Stan Kasten hears the complaints every day. From fans who are upset about the abysmal season his Washington Nationals are having. From media members who pepper the team president with questions about his underachieving squad. From other club employees who themselves want to see something promising.
This isn’t Kasten’s idea of a good time.
“There’s no question that the day-to-day performance, for the last month especially, has been very disappointing,” he said. “We feel it more than any fan or person in the media could possibly feel it.”
Anyone who has followed the Nationals’ 2008 season feels the pain. A team that began the season with a sense of optimism is now feeling as low as it has during any point in that span.
On Friday night, Washington reaches the halfway mark of a season that has seen almost nothing go right. Unable to build off the momentum they established over the final three months of the 2007 season, the Nationals (31-49) find themselves on pace to lose 100 games - an unfathomable thought three months ago when Ryan Zimmerman christened Nationals Park with an Opening Night walk-off homer in front of a sellout crowd.
Since that high point, this team has bottomed out. A spate of key position players, headlined by Zimmerman, first baseman Nick Johnson and closer Chad Cordero, have suffered significant injuries. The young players asked to fill in the gaps have failed to do their part, resulting in the majors’ least productive offense. A pitching staff that has tried at times to hold this all together has crumbled under the weight more often than not.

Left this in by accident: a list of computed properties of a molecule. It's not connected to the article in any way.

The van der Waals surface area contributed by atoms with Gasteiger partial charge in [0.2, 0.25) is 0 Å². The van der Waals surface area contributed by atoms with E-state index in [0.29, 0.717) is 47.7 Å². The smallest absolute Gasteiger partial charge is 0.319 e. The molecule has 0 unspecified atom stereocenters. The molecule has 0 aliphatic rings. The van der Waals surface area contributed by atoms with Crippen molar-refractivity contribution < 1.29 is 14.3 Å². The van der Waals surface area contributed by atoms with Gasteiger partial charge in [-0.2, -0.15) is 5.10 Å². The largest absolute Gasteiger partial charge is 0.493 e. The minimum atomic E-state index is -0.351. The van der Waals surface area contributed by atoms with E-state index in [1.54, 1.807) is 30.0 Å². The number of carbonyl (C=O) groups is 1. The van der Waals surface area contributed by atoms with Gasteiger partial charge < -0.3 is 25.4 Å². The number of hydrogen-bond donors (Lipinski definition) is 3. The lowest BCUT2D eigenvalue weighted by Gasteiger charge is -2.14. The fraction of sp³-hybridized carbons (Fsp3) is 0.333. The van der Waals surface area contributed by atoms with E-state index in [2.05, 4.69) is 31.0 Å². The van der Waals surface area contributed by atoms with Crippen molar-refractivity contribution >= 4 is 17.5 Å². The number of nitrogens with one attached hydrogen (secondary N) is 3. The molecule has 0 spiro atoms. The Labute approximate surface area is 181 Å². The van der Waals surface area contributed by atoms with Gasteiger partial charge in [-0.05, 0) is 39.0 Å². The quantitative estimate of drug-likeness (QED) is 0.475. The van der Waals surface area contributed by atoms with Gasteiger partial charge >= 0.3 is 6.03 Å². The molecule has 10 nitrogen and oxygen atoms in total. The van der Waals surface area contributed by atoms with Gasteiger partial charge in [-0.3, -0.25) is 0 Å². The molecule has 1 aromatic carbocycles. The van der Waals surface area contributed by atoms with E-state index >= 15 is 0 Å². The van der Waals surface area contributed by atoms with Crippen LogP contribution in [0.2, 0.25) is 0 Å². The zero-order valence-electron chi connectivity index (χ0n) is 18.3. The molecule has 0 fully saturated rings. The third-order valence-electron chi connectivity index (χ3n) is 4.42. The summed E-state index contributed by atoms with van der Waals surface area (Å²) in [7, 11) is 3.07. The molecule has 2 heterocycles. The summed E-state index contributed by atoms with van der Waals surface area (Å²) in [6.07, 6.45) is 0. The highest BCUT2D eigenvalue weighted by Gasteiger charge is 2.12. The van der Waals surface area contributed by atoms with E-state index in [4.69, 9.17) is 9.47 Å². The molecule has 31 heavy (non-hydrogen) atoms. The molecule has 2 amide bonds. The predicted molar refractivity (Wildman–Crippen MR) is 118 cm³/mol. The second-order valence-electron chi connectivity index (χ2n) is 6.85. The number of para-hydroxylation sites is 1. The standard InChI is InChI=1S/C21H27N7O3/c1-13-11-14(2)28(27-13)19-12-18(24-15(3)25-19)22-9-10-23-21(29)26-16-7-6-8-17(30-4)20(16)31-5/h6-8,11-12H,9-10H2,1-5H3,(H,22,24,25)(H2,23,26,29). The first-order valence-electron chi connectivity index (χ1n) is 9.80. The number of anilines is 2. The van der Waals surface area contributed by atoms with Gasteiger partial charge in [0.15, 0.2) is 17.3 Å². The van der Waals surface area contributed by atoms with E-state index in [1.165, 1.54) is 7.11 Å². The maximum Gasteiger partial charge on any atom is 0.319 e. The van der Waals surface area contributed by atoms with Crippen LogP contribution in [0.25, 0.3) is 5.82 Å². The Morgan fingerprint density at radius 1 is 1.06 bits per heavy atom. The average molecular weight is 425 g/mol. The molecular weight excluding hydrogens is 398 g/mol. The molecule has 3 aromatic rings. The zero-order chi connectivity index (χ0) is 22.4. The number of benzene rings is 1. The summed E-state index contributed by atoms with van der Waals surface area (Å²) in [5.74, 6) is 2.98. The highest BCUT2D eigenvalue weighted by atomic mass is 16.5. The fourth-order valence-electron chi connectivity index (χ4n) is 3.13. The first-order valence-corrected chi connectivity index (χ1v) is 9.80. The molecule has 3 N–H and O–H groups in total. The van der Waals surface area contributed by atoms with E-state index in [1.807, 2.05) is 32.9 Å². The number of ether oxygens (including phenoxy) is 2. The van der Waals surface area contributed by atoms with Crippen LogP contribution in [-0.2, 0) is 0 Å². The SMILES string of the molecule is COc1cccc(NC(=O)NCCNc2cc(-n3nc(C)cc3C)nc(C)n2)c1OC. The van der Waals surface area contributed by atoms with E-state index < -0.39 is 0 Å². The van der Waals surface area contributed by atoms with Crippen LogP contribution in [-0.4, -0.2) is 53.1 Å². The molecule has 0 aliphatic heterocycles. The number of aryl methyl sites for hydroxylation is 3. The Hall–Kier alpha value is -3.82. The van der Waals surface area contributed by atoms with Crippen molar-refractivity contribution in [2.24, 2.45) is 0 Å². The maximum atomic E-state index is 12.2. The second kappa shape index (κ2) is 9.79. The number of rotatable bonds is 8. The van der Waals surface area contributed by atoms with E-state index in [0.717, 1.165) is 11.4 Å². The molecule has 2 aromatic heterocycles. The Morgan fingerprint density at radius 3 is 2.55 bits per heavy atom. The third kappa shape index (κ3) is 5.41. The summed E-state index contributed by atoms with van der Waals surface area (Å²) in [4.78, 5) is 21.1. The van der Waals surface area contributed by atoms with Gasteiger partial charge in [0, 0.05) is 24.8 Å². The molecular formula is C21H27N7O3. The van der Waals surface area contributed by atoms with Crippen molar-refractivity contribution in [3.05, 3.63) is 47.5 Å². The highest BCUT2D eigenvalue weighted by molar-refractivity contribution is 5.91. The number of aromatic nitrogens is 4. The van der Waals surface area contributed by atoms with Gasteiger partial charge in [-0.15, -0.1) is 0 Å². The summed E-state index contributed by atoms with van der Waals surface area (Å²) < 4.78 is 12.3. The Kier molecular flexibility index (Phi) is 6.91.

Kasten insists there still is hope of turning matters around.
“Obviously, it’s disappointing, all the things that have happened,” he said this week. “But we continue to focus on the big picture. And big picture, I’m still as optimistic as I’ve ever been.”
Kasten said this because of the organization’s ever-improving farm system, which was devoid of top-tier prospects when he and the Lerner family were awarded the franchise in May 2006 but has since been restocked.
Indeed, the Nationals’ top four affiliates (Class AAA Columbus, Class AA Harrisburg, high-Class A Potomac and low-Class A Hagerstown) have winning records. More importantly, they have produced potential building blocks like Collin Balester, Garrett Mock, Jordan Zimmermann, Adrian Alaniz, Cory VanAllen, Chris Marrero, Justin Maxwell and Michael Burgess.
But Kasten, while touting the revamped farm system, said “improvement in the minor leagues is not the goal. It’s a milepost on the road to the goal. The goal is to be a championship team up here.”
And the major league Nationals as constructed bear no resemblance to a championship club.
Few expected the organization to reach those kinds of heights after overachieving in 2007 to finish 73-89. But optimism was high when this club gathered for spring training, buoyed by last season’s progress and roster additions over the winter that included outfielders Lastings Milledge and Elijah Dukes, catcher Paul Lo Duca and a bolstered bench.
The good vibes lasted all of three days. Washington opened the season 3-0, proceeded to lose nine in a row and has never recovered. Injuries decimated the lineup. The remaining players began to lose focus and passion. And somewhere over a 6-17 stretch the last four weeks - with three of those wins coming against the Seattle Mariners, owners of baseball’s worst record - the Nationals disintegrated from subpar to embarrassing.
Everyone has come under fire: players for not performing up to expectations, manager Manny Acta for not getting the most out of those players, general manager Jim Bowden for not assembling a better roster and Kasten and the rest of ownership for not spending more money to field a more competitive club.View Entire Story
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